**This post originally appeared on John Amoroso’s Medium page on July 25, 2016**

We all played on Playgrounds as kids and now, some of us have done so more recently than others. We all cherished the time we spent going down the slides, moving across the monkey bars, and just being able to have time to be around other kids. We loved just being with other seemingly like-minded kids during these very simple times in our lives.

But we all encountered the one kid or group of kids who thought they were the ‘leaders’ of everyone or better yet, thought they owned the damn park.

Right?

To some kids’ credit, they were sometimes just natural leaders and we went along with it because we were having fun or we just enjoyed the company of others.

Most of the time though, those kids were straight up bullies. They would take toys or steal a seat on a swing, or push someone out of the way so they could go down the slide again and again. We all felt awful when it happened to us. Young children do not know how to react to the situation because remember, they are two, three or four years old. The natural reaction is to cry when bullies come about. The other kids around the situation would maybe come see if things were fine but nothing ever happened to that bully.

On a vastly different scale, the news of Leslie Jones quitting twitter amid raciest and hateful speech filled our timelines and our hearts. Jones, who starred in the new Ghostbusters movie showed us how angry and mean spirited people really are on the internet. She openly asked for help on Twitter from Twitter itself. This prompted Twitter CEO Jack Dorsey to tweet at Jones saying that the conversation could be discussed over direct messaging.

When the CEO of a company comes to the defense of someone, it is like a parent coming to a child’s defense when they were pushed aside on the playground by that bully.

A day later, Twitter did something it has probably rarely done before…permanently ban a user. Milo Yiannopoulos, a right-wing writer, led a campaign against Leslie Jones. He was able to get his followers to express hate towards the comedian. All roads led to back Yiannopoulos and Twitter said bye-bye.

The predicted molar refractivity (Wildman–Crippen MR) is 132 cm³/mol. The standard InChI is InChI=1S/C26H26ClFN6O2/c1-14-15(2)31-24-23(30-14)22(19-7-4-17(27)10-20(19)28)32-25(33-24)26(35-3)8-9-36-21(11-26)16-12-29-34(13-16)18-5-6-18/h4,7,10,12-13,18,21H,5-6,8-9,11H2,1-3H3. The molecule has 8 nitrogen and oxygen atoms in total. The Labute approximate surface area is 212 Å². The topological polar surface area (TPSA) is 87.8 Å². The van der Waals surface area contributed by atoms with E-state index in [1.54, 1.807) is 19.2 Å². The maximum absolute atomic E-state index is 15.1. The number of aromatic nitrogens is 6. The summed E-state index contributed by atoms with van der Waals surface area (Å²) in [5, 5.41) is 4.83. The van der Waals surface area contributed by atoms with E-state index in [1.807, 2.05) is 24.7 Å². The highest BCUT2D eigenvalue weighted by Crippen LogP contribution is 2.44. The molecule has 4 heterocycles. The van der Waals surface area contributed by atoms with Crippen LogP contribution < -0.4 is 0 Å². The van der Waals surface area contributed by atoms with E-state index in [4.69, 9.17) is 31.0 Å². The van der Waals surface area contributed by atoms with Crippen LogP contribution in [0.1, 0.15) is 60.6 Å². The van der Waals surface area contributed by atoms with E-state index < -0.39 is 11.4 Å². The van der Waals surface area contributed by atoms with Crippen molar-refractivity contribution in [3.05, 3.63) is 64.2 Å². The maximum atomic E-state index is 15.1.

It is a mighty step forward for Twitter but it does not help the overall problem of abuse on Twitter. There is a balance that the social site has to balance, to what degree is speech free.

It was also announced last week that Twitter would be reforming the application process for verified accounts. Maybe this was a process sped up for release with the Jones’ situation. Overall though, maybe this could help the abuse problem because then we would start to have accountability of folks on Twitter rather than having people hide behind a keyboard and fake/spam accounts.

I find it to be unlikely that things will change but hey Twitter, rather than develop and announce a new and easier way for people to get verified, how about you work on the biggest problem of your platform.

The abuse and ridicule people endure every single day on Twitter by trolls.

Do not get me wrong, I am all for more verified accounts because it will lead to higher accountability but, lets work on policing the hate we see on a platform that thrives on people expressing free yet diverse opinions and beliefs.

Get the story above and more in John Amoroso’s Podcast, Episode 7 which you can listen to below:

***This post originally appeared on John Amoroso’s Medium page on July 25, 2016***

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